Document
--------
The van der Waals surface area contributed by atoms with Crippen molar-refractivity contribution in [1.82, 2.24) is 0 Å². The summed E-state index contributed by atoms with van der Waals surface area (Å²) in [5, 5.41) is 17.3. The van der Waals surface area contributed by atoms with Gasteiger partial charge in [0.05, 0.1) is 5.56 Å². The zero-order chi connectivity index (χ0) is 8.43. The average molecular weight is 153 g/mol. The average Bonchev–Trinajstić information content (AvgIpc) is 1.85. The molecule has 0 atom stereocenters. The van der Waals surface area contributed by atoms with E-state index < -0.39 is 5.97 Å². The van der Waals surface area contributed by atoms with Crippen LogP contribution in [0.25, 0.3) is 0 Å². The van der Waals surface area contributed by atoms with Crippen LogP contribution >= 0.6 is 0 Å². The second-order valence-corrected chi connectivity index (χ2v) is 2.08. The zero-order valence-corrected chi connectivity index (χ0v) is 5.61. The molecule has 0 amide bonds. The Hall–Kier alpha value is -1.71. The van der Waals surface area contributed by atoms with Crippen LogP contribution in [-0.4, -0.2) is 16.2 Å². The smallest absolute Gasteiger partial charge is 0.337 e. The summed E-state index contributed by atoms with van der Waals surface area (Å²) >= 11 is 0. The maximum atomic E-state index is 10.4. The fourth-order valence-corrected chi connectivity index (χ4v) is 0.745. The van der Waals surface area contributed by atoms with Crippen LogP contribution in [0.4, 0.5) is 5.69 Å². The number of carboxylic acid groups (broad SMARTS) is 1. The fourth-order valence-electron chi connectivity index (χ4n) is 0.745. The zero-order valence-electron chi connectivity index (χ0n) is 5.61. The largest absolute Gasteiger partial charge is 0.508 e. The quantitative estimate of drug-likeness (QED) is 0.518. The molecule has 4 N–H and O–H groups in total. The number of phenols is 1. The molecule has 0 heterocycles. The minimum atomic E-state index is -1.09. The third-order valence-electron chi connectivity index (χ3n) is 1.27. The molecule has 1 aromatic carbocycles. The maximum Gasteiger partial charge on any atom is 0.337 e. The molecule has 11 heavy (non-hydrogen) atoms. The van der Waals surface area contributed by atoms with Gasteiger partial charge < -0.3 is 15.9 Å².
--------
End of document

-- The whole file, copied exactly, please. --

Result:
The van der Waals surface area contributed by atoms with Crippen molar-refractivity contribution in [1.82, 2.24) is 0 Å². The summed E-state index contributed by atoms with van der Waals surface area (Å²) in [5, 5.41) is 17.3. The van der Waals surface area contributed by atoms with Gasteiger partial charge in [0.05, 0.1) is 5.56 Å². The zero-order chi connectivity index (χ0) is 8.43. The average molecular weight is 153 g/mol. The average Bonchev–Trinajstić information content (AvgIpc) is 1.85. The molecule has 0 atom stereocenters. The van der Waals surface area contributed by atoms with E-state index < -0.39 is 5.97 Å². The van der Waals surface area contributed by atoms with Crippen LogP contribution in [0.25, 0.3) is 0 Å². The van der Waals surface area contributed by atoms with Crippen LogP contribution >= 0.6 is 0 Å². The second-order valence-corrected chi connectivity index (χ2v) is 2.08. The zero-order valence-corrected chi connectivity index (χ0v) is 5.61. The molecule has 0 amide bonds. The Hall–Kier alpha value is -1.71. The van der Waals surface area contributed by atoms with Crippen LogP contribution in [-0.4, -0.2) is 16.2 Å². The smallest absolute Gasteiger partial charge is 0.337 e. The summed E-state index contributed by atoms with van der Waals surface area (Å²) >= 11 is 0. The maximum atomic E-state index is 10.4. The fourth-order valence-corrected chi connectivity index (χ4v) is 0.745. The van der Waals surface area contributed by atoms with Crippen LogP contribution in [0.4, 0.5) is 5.69 Å². The number of carboxylic acid groups (broad SMARTS) is 1. The fourth-order valence-electron chi connectivity index (χ4n) is 0.745. The zero-order valence-electron chi connectivity index (χ0n) is 5.61. The largest absolute Gasteiger partial charge is 0.508 e. The quantitative estimate of drug-likeness (QED) is 0.518. The molecule has 4 N–H and O–H groups in total. The number of phenols is 1. The molecule has 0 heterocycles. The minimum atomic E-state index is -1.09. The third-order valence-electron chi connectivity index (χ3n) is 1.27. The molecule has 1 aromatic carbocycles. The maximum Gasteiger partial charge on any atom is 0.337 e. The molecule has 11 heavy (non-hydrogen) atoms. The van der Waals surface area contributed by atoms with Gasteiger partial charge < -0.3 is 15.9 Å².